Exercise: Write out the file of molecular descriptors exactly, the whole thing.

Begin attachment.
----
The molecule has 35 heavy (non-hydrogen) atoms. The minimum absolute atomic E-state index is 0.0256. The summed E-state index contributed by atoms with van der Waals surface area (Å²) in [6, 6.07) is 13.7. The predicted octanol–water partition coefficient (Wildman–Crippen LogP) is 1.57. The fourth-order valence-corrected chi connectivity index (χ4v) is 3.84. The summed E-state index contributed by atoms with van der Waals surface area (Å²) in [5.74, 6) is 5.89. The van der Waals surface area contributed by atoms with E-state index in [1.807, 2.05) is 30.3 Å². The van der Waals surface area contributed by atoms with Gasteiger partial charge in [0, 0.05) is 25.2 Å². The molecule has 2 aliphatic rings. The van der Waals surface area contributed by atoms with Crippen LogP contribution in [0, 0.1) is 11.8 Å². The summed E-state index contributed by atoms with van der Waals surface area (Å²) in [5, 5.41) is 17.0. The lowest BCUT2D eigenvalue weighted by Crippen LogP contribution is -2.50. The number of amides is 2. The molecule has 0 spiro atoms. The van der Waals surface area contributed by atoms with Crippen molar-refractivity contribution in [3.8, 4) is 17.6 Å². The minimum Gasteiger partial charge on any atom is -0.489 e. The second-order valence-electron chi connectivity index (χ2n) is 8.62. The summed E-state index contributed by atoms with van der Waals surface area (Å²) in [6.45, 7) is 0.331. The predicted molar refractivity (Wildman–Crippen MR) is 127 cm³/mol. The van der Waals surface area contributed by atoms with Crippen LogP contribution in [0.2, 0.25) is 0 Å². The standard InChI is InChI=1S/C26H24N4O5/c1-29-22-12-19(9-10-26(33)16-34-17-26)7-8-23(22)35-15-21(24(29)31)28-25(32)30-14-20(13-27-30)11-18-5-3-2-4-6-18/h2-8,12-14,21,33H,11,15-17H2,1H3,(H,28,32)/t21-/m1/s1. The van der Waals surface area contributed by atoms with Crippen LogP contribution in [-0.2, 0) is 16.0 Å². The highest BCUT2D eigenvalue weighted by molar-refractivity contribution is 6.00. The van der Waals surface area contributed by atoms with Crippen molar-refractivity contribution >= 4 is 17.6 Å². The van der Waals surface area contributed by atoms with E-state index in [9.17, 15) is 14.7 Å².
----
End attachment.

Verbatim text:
The molecule has 35 heavy (non-hydrogen) atoms. The minimum absolute atomic E-state index is 0.0256. The summed E-state index contributed by atoms with van der Waals surface area (Å²) in [6, 6.07) is 13.7. The predicted octanol–water partition coefficient (Wildman–Crippen LogP) is 1.57. The fourth-order valence-corrected chi connectivity index (χ4v) is 3.84. The summed E-state index contributed by atoms with van der Waals surface area (Å²) in [5.74, 6) is 5.89. The van der Waals surface area contributed by atoms with E-state index in [1.807, 2.05) is 30.3 Å². The van der Waals surface area contributed by atoms with Gasteiger partial charge in [0, 0.05) is 25.2 Å². The molecule has 2 aliphatic rings. The van der Waals surface area contributed by atoms with Crippen LogP contribution in [0, 0.1) is 11.8 Å². The summed E-state index contributed by atoms with van der Waals surface area (Å²) in [5, 5.41) is 17.0. The lowest BCUT2D eigenvalue weighted by Crippen LogP contribution is -2.50. The number of amides is 2. The molecule has 0 spiro atoms. The van der Waals surface area contributed by atoms with Crippen molar-refractivity contribution in [3.8, 4) is 17.6 Å². The minimum Gasteiger partial charge on any atom is -0.489 e. The second-order valence-electron chi connectivity index (χ2n) is 8.62. The summed E-state index contributed by atoms with van der Waals surface area (Å²) in [6.45, 7) is 0.331. The predicted molar refractivity (Wildman–Crippen MR) is 127 cm³/mol. The van der Waals surface area contributed by atoms with Crippen LogP contribution in [0.2, 0.25) is 0 Å². The standard InChI is InChI=1S/C26H24N4O5/c1-29-22-12-19(9-10-26(33)16-34-17-26)7-8-23(22)35-15-21(24(29)31)28-25(32)30-14-20(13-27-30)11-18-5-3-2-4-6-18/h2-8,12-14,21,33H,11,15-17H2,1H3,(H,28,32)/t21-/m1/s1. The van der Waals surface area contributed by atoms with Crippen LogP contribution in [-0.2, 0) is 16.0 Å². The highest BCUT2D eigenvalue weighted by molar-refractivity contribution is 6.00. The van der Waals surface area contributed by atoms with Crippen molar-refractivity contribution >= 4 is 17.6 Å². The van der Waals surface area contributed by atoms with E-state index in [9.17, 15) is 14.7 Å².